In Act II’s “Where You Go” the two women liken their struggle to that of the Biblical Ruth in which she emphasized her need to be a part of the Jewish people. “Where you go, I will go. Where you walk, I’m beside you. My love, where you are is where I want to be,” Mary begins the song, which ends as a duet, the rich melody permitting the two of them to harmonize “No journey can erase that place in both our hearts. Where you go, I will go. Where you lie, so will I. And I’ll stay till the day that we die.”
Earlier, in Act I, when Mary questions if they should proceed towards marriage, Young Rabbi answers her concerns with his own pronouncement that to do otherwise would be to harbor a lifetime of regret. “Every Single Day” is the answer to Mary’s anxiety and probably the song that most clearly sounds like a Barry Manilow popular tune. Kornfeld’s beautifully rendered tenor is especially endearing.
Following the wedding sequence, we return to Carnegie Hall in December of 1933, the setting for the opening of Act I. In the finale for the act, “Home,” Rabbi sings his lines as the group debates whether to stay in America or return to their native Germany. The rule for the group has been that any decision made among the members has to be unanimous. Ultimately, they elect to return, hoping that the Nazi threat will blow over much to the regret of Rabbi. The dramatic ending has the group embracing with Zien as Rabbi knowing the consequence of that decision and bellowing a defiant “No!” as the curtain falls.
Act II opens with the wildly imaginative dance sequence and song “We’re Goin’ Loco,” a number that allows the members of the Comedian Harmonists to interact with Allison Semmes as Josephine Baker and backing ensemble members. Set at Broadway’s “Ziegfeld Follies of 1934,” the song features spectacular dancing and costumes to boot.
When Rabbi crashes the party, it’s to remind us that destiny had other plans for the group than worldwide fame.
The collision of the popular Comedian Harmonists with the Nazis becomes ever more focused in Act II. Andrew O’Shanick has a prominent, but small role as a Standantentführer who is also a fan of the group. As it becomes known that at least two members of the ensemble are Jewish, the Nazis hold them up to greater and greater scrutiny.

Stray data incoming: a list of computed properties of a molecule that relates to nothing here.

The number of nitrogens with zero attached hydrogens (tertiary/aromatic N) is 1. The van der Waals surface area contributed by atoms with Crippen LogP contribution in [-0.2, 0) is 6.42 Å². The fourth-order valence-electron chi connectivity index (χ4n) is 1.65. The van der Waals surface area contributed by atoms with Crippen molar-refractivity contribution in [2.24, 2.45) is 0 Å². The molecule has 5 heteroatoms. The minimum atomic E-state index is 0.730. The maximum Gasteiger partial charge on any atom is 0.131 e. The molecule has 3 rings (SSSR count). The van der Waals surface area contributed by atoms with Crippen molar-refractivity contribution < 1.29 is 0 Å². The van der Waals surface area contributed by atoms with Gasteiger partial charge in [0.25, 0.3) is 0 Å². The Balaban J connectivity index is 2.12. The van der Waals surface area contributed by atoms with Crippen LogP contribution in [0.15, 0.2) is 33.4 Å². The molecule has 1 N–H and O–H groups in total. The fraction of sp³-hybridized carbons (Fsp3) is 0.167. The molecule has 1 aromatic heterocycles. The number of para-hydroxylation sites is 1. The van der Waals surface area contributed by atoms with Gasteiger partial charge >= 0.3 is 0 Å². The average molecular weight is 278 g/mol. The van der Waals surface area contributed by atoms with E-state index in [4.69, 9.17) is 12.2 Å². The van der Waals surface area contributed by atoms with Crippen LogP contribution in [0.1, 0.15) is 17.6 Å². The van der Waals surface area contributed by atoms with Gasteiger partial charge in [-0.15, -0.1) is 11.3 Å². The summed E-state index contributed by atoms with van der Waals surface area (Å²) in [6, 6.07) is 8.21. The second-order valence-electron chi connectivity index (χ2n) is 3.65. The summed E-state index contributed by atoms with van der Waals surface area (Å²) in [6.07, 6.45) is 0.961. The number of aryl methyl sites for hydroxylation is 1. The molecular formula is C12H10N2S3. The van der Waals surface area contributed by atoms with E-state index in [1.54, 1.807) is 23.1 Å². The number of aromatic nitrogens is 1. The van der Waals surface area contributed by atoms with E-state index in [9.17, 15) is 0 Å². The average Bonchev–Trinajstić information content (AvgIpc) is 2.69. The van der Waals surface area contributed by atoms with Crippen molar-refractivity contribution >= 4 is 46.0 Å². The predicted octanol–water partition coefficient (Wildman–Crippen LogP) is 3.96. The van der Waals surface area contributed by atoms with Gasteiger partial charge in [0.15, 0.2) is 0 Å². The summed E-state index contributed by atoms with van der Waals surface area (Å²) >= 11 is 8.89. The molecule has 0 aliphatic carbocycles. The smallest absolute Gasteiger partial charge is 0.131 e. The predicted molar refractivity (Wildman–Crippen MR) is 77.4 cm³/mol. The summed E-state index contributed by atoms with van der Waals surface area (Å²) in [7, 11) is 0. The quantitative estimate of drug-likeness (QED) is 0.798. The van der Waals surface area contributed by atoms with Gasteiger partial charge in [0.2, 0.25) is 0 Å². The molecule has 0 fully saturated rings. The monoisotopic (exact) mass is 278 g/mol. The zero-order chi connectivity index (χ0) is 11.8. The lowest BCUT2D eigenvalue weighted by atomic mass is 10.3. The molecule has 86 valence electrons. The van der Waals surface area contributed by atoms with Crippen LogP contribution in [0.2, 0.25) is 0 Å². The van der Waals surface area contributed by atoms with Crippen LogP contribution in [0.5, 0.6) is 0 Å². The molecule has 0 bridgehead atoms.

Examples of the group’s musicality and comedic skills follow in “Hungarian Rhapsody #20,” in which they each emulate different instruments of an imagined Franz Liszt composition through their vocal wizardry. Steven Telsey as Lesh has the most fiery of the work’s passages, but they all do incredible work to bring the fictional piece to fruition. (Liszt only wrote 19 Hungarian Rhapsodies, it is pointed out.) Of course, promoting Roma culture through the use of “gypsy” music would also mark the Comedian Harmonists for eventual superintendence by the Nazis.
At first, their success and Nazi friends in high places grant the group an exemption for them to continue to perform and stay together. During the song “In This World,” the Obersturmführer (Zak Edwards) informs everyone that the right of German citizenship is no longer extended to Jews. He instructs an adjutant to read a list of names who are wanted by the authorities. Erich (Eric Peters), the group member who is acknowledged as having a number of secrets, reveals another at this time as the group faces an uncertain future.
As the vice of the Third Reich tightens its grip about the Comedian Harmonists, their status moves from protected to at risk. The final song “Stars in the Night” is a tour de force for each individual member as they each have a spotlighted phrase and finally as a group as they describe hope and use the imagery of the stars as a metaphor for their time. “Look! Look how they tease, these stars in the night. The darker the night becomes, the brighter their light becomes,” they sing in unison. “Chill winds wail. The tempest brews. And clouds assail the sky. Through the veil, the stars refuse to die!”
Orchestrations by Doug Walter and musical arrangements by Manilow are lovingly rendered. As music director, John O’Neill also works with Manilow on the vocal arrangements for the group. Michael Aarons acts as the musical coordinator for the work.
Brilliant scenic designs are provided by Beowulf Boritt with Batwin-Robin Productions handling the media design. The lighting designs are deftly handled by Jules Fisher and Peggy Eisenhauer and the excellent sound designs are by Dan Moses Schreier.
While the trajectory to Broadway may have taken more than a quarter of a century to be realized, Harmony, like last year’s Leopoldstadt serves as a reminder to everyone that Jews are constantly at risk in a world where antisemitism is allowed to exist unchecked. This show’s hauntingly beautiful score by Manilow and effective book and lyrics by Sussman as well as its thoughtful and considered direction and staging by Carlyle make it a must-see for Broadway aficionados.
Harmony: A New Musical continues its Broadway run at the Ethel Barrymore, 243 West 47th Street in New York City. For tickets click here.